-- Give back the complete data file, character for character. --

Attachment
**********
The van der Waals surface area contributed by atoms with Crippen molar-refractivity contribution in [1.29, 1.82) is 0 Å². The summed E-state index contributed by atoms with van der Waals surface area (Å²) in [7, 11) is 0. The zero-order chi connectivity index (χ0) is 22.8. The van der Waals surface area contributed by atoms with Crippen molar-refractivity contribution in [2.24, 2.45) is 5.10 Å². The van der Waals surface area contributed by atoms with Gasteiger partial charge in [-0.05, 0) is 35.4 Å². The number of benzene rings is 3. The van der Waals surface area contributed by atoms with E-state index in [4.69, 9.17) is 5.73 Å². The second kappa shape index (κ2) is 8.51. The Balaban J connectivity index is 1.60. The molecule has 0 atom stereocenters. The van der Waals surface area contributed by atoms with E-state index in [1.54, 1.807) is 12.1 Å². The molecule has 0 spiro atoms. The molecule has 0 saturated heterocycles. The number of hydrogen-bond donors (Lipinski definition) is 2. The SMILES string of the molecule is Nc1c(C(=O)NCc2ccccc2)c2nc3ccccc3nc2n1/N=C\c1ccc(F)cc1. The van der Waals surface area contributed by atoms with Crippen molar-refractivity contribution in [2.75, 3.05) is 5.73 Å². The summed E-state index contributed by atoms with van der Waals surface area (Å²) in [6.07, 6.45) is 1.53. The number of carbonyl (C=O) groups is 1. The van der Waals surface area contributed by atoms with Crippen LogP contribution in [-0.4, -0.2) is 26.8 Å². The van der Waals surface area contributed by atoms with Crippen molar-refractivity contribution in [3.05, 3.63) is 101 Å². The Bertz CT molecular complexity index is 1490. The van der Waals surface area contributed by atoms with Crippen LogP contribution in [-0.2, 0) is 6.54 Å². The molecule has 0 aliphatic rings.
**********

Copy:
The van der Waals surface area contributed by atoms with Crippen molar-refractivity contribution in [1.29, 1.82) is 0 Å². The summed E-state index contributed by atoms with van der Waals surface area (Å²) in [7, 11) is 0. The zero-order chi connectivity index (χ0) is 22.8. The van der Waals surface area contributed by atoms with Crippen molar-refractivity contribution in [2.24, 2.45) is 5.10 Å². The van der Waals surface area contributed by atoms with Gasteiger partial charge in [-0.05, 0) is 35.4 Å². The number of benzene rings is 3. The van der Waals surface area contributed by atoms with E-state index in [4.69, 9.17) is 5.73 Å². The second kappa shape index (κ2) is 8.51. The Balaban J connectivity index is 1.60. The molecule has 0 atom stereocenters. The van der Waals surface area contributed by atoms with E-state index in [1.54, 1.807) is 12.1 Å². The molecule has 0 spiro atoms. The molecule has 0 saturated heterocycles. The number of hydrogen-bond donors (Lipinski definition) is 2. The SMILES string of the molecule is Nc1c(C(=O)NCc2ccccc2)c2nc3ccccc3nc2n1/N=C\c1ccc(F)cc1. The van der Waals surface area contributed by atoms with Crippen molar-refractivity contribution in [2.75, 3.05) is 5.73 Å². The summed E-state index contributed by atoms with van der Waals surface area (Å²) in [6.07, 6.45) is 1.53. The number of carbonyl (C=O) groups is 1. The van der Waals surface area contributed by atoms with Crippen LogP contribution in [-0.4, -0.2) is 26.8 Å². The van der Waals surface area contributed by atoms with Crippen molar-refractivity contribution in [3.05, 3.63) is 101 Å². The Bertz CT molecular complexity index is 1490. The van der Waals surface area contributed by atoms with Crippen LogP contribution in [-0.2, 0) is 6.54 Å². The molecule has 0 aliphatic rings.